In youth with impaired glucose tolerance or recent-onset type 2 diabetes, neither initial treatment with long-acting insulin followed by the drug metformin, nor metformin alone preserved the body's ability to make insulin, according to results published online June 25 in Diabetes Care.
People with diabetes visit the dentist less frequently despite link between diabetes, oral health
Adults with diabetes are less likely to visit the dentist than people with prediabetes or without diabetes, finds a new study led by researchers at NYU Rory Meyers College of Nursing and East Carolina University's Brody School of Medicine.
Diabetes, but not diabetes drug, linked to poor pregnancy outcomes
New research indicates that pregnant women with pre-gestational diabetes who take metformin are at a higher risk for adverse pregnancy outcomes -- such as major birth defects and pregnancy loss -- than the general population, but their increased risk is not due to metformin but diabetes.
New oral diabetes drug shows promise in phase 3 trial for patients with type 1 diabetes
A University of Colorado Anschutz Medical Campus study finds sotagliflozin helps control glucose and reduces the need for insulin in patients with type 1 diabetes.
Can continuous glucose monitoring improve diabetes control in patients with type 1 diabetes who inject insulin
Two studies in the Jan. 24/31 issue of JAMA find that use of a sensor implanted under the skin that continuously monitors glucose levels resulted in improved levels in patients with type 1 diabetes who inject insulin multiple times a day, compared to conventional treatment.
Complications of type 2 diabetes affect quality of life, care can lead to diabetes burnout
T2D Lifestyle, a national survey by Health Union of more than 400 individuals experiencing type 2 diabetes (T2D), reveals that patients not only struggle with commonly understood complications, but also numerous lesser known ones that people do not associate with diabetes.
A better way to predict diabetes
An international team of researchers has discovered a simple, accurate new way to predict which women with gestational diabetes will develop type 2 diabetes after delivery.
More Diabetes News and Diabetes Current Events

Trending Science News

Current Coronavirus (COVID-19) News

Top Science Podcasts

We have hand picked the top science podcasts of 2020.
Now Playing: TED Radio Hour

Our Relationship With Water
We need water to live. But with rising seas and so many lacking clean water – water is in crisis and so are we. This hour, TED speakers explore ideas around restoring our relationship with water. Guests on the show include legal scholar Kelsey Leonard, artist LaToya Ruby Frazier, and community organizer Colette Pichon Battle.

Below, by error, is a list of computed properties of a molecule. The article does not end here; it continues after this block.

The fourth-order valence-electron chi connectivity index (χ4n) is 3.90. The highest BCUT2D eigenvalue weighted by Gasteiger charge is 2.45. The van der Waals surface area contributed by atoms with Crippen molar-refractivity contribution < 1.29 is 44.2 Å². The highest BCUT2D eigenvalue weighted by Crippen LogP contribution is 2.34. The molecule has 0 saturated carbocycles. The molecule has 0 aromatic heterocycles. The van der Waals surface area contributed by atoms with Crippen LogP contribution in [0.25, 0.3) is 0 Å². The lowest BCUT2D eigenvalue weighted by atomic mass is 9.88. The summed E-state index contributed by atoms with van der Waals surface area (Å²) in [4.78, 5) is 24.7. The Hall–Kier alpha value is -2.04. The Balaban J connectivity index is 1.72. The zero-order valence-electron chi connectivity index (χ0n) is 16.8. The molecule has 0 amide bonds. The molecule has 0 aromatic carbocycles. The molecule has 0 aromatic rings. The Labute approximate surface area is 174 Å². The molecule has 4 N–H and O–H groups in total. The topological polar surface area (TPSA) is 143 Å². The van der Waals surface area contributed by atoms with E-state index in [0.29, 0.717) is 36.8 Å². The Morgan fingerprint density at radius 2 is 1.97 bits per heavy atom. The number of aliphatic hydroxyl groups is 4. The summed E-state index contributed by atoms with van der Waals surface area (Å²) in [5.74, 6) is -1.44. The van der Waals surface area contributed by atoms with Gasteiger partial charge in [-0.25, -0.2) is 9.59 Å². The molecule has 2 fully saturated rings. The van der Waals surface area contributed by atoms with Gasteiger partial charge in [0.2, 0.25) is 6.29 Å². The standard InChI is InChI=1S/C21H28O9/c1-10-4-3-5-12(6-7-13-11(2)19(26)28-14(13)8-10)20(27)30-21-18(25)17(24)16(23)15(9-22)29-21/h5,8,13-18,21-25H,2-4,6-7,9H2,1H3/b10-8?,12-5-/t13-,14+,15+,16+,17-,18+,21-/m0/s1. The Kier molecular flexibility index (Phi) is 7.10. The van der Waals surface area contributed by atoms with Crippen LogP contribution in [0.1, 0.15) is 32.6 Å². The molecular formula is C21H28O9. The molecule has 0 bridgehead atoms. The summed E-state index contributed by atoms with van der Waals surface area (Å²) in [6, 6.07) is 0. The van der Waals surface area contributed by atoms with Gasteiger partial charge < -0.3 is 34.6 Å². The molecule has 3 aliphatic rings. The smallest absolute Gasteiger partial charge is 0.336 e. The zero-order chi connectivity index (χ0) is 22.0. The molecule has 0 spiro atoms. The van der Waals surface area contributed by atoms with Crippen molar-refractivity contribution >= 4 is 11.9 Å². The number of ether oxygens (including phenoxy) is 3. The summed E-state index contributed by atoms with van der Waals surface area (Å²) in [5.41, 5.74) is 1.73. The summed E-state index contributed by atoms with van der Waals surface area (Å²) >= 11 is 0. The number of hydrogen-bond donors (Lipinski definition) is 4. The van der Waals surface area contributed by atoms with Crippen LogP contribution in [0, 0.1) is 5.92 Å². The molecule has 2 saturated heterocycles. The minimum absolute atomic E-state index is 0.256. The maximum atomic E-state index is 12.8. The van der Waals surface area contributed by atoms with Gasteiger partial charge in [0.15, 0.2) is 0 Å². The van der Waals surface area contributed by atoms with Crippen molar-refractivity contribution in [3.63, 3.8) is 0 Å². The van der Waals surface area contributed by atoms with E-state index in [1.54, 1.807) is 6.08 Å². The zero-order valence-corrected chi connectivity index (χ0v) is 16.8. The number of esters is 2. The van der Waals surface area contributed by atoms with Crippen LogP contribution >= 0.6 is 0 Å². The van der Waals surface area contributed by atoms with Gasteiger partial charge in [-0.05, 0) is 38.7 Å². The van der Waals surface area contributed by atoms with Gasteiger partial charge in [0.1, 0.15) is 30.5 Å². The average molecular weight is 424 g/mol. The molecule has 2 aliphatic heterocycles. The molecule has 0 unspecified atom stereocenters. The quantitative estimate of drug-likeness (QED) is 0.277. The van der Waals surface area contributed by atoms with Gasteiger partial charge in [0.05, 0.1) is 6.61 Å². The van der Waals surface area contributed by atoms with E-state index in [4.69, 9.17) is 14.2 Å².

Now Playing: Science for the People

#568 Poker Face Psychology
Anyone who's seen pop culture depictions of poker might think statistics and math is the only way to get ahead. But no, there's psychology too. Author Maria Konnikova took her Ph.D. in psychology to the poker table, and turned out to be good. So good, she went pro in poker, and learned all about her own biases on the way. We're talking about her new book "The Biggest Bluff: How I Learned to Pay Attention, Master Myself, and Win".
Now Playing: Radiolab

Uncounted
First things first: our very own Latif Nasser has an exciting new show on Netflix. He talks to Jad about the hidden forces of the world that connect us all. Then, with an eye on the upcoming election, we take a look back: at two pieces from More Perfect Season 3 about Constitutional amendments that determine who gets to vote. Former Radiolab producer Julia Longoria takes us to Washington, D.C. The capital is at the heart of our democracy, but it's not a state, and it wasn't until the 23rd Amendment that its people got the right to vote for president. But that still left DC without full representation in Congress; D.C. sends a "non-voting delegate" to the House. Julia profiles that delegate, Congresswoman Eleanor Holmes Norton, and her unique approach to fighting for power in a virtually powerless role. Second, Radiolab producer Sarah Qari looks at a current fight to lower the US voting age to 16 that harkens back to the fight for the 26th Amendment in the 1960s. Eighteen-year-olds at the time argued that if they were old enough to be drafted to fight in the War, they were old enough to have a voice in our democracy. But what about today, when even younger Americans are finding themselves at the center of national political debates? Does it mean we should lower the voting age even further? This episode was reported and produced by Julia Longoria and Sarah Qari. Check out Latif Nasser's new Netflix show Connected here. Support Radiolab today at Radiolab.org/donate.